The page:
Schizophrenia produces psychosis and is linked with significant impairment, affecting many aspects of life such as personal, familial, social, educational, and vocational functioning.
Schizophrenia affects roughly 24 million individuals globally, or one in every 300 people (0.32%). Adults had a rate of one in every 222 persons (0.45%). It is not as widespread as many other mental illnesses. Onset occurs most frequently in late adolescence and the twenties, and it occurs earlier in males than in women.
Signs & Symptoms:
Schizophrenia can appear in early adulthood.
There are several forms of schizophrenia. You may have both ‘good’ and ‘negative’ schizophrenia symptoms.
Positive symptoms occur when you have experiences that are distinct from reality. You may, for example, see or hear things that others do not. Or believe things that others do not.
When you lose the capacity to perform anything, you get negative symptoms. For instance, losing motivation or becoming reclusive. They frequently outlast pleasant symptoms.
What causes schizophrenia is unknown to professionals. There are several causes. Genetics and the environment are thought to be the most important variables in the development of schizophrenia.
If you have some of the following symptoms, you may be diagnosed with schizophrenia.
- Disorganized thinking
- Lack of motivation
- Slow movement
- Change in sleep patterns
- Poor grooming or hygiene
- Changes in body language and emotions
- Less interest in social activities
- Low sex drive
There are a variety of successful care options for patients with schizophrenia, and at least one in every three will be able to totally recover.
Life As A Schizophrenic Person:
Although everyone has the same basic cognitive underpinning for schizophrenia, the content of patients’ hallucinations and delusions differs greatly throughout the world. Schizophrenia is a culture-bound disorder, which implies that cultural differences can affect how it appears. Western civilizations consider schizophrenia symptoms to be medical issues, but Eastern countries consider it to be a spiritual or supernatural condition.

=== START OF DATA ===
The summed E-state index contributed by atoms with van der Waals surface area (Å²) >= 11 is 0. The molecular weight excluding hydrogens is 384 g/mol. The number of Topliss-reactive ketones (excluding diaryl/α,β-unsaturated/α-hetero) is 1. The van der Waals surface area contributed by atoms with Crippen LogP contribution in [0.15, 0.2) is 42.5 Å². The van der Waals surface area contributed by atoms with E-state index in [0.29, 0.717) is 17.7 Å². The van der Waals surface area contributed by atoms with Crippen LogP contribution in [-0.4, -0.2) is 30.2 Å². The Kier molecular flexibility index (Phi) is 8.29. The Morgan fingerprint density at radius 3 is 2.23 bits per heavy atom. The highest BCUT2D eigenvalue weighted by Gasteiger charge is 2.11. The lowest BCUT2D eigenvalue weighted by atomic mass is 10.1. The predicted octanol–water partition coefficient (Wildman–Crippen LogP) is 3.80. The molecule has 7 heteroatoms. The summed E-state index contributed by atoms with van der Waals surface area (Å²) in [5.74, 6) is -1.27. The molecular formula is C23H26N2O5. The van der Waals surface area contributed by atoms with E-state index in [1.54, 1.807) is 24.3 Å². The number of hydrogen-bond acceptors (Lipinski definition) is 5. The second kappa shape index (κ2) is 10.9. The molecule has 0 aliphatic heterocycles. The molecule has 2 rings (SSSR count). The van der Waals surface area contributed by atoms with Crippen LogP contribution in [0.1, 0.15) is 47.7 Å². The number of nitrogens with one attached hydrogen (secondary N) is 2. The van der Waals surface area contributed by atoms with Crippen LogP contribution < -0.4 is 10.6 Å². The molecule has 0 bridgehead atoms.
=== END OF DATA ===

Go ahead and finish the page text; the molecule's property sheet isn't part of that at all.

Human rights breaches are common for people with schizophrenia, both within and outside of mental health institutions. People with this disorder face significant and widespread stigma, which leads to social marginalization and negatively impacts their interactions with others, including family and friends. This adds to prejudice, which can limit access to general health care, education, housing, and work opportunities.
Extreme stress and panic, a breakdown of social supports, isolation, and disruptions in health-care services and drug supplies can all occur during humanitarian and public health catastrophes. These changes, such as worsening of current symptoms, can have an influence on the life of persons with schizophrenia. People with schizophrenia are more vulnerable than others during emergencies to a variety of human rights abuses, including neglect, abandonment, homelessness, abuse, and marginalization.
What can I do to help someone with schizophrenia?
If someone close to you has schizophrenia, it can be hard to know how to help, but there are lots of things you can try.
This might involve assisting them with daily tasks such as shopping or housekeeping, accompanying them to appointments, or reminding them to take their prescription if they struggle to remember on their own.
Focus on feelings and not experiences.
You may be unclear what to say or do when someone sees or thinks something you do not – but keep in mind that their experiences are true to them. It might assist to focus on how they are feeling rather than what is genuine or accurate.
It may be beneficial to understand about the symptoms they may encounter and the coping tactics they may find useful. Reading personal tales or speaking with people in similar situations may be beneficial.
Prepare for challenging circumstances in advance.
When your friend or family is feeling well, it might be beneficial to explore how you can assist them if a crisis occurs or if they are at the beginning of another episode. You might try:
- encourage them to write a crisis plan
- discuss which symptoms you can look out for
- get to know their triggers and plan how to cope with them.
And remember, caring for a schizophrenic person can be stressful on yourself, thus, It’s important to invest energy into looking after yourself too.
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